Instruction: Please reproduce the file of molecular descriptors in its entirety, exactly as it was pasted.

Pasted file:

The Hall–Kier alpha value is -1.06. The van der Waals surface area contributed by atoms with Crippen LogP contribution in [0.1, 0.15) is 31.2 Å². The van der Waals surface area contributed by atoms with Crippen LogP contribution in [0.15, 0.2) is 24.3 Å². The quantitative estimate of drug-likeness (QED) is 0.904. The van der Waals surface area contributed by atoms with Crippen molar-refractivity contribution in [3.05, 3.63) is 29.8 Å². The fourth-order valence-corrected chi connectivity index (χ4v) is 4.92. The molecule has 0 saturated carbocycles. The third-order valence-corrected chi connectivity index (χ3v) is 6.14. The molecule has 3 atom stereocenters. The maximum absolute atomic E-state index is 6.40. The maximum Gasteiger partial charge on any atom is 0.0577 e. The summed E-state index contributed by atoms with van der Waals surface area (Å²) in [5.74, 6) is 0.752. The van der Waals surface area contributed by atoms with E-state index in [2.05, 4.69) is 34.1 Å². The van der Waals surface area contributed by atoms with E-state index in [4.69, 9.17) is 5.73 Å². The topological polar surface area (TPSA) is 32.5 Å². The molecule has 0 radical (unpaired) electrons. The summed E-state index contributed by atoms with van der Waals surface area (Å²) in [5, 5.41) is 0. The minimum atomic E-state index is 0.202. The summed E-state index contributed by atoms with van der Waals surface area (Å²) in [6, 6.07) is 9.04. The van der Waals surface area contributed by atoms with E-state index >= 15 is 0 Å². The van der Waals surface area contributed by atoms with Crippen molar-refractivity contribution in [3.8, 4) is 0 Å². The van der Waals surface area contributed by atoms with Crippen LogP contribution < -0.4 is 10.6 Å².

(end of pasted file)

The Hall–Kier alpha value is -1.06. The van der Waals surface area contributed by atoms with Crippen LogP contribution in [0.1, 0.15) is 31.2 Å². The van der Waals surface area contributed by atoms with Crippen LogP contribution in [0.15, 0.2) is 24.3 Å². The quantitative estimate of drug-likeness (QED) is 0.904. The van der Waals surface area contributed by atoms with Crippen molar-refractivity contribution in [3.05, 3.63) is 29.8 Å². The fourth-order valence-corrected chi connectivity index (χ4v) is 4.92. The molecule has 0 saturated carbocycles. The third-order valence-corrected chi connectivity index (χ3v) is 6.14. The molecule has 3 atom stereocenters. The maximum absolute atomic E-state index is 6.40. The maximum Gasteiger partial charge on any atom is 0.0577 e. The summed E-state index contributed by atoms with van der Waals surface area (Å²) in [5.74, 6) is 0.752. The van der Waals surface area contributed by atoms with E-state index in [2.05, 4.69) is 34.1 Å². The van der Waals surface area contributed by atoms with E-state index in [4.69, 9.17) is 5.73 Å². The topological polar surface area (TPSA) is 32.5 Å². The molecule has 0 radical (unpaired) electrons. The summed E-state index contributed by atoms with van der Waals surface area (Å²) in [5, 5.41) is 0. The minimum atomic E-state index is 0.202. The summed E-state index contributed by atoms with van der Waals surface area (Å²) in [6, 6.07) is 9.04. The van der Waals surface area contributed by atoms with E-state index >= 15 is 0 Å². The van der Waals surface area contributed by atoms with Crippen molar-refractivity contribution in [3.8, 4) is 0 Å². The van der Waals surface area contributed by atoms with Crippen LogP contribution < -0.4 is 10.6 Å².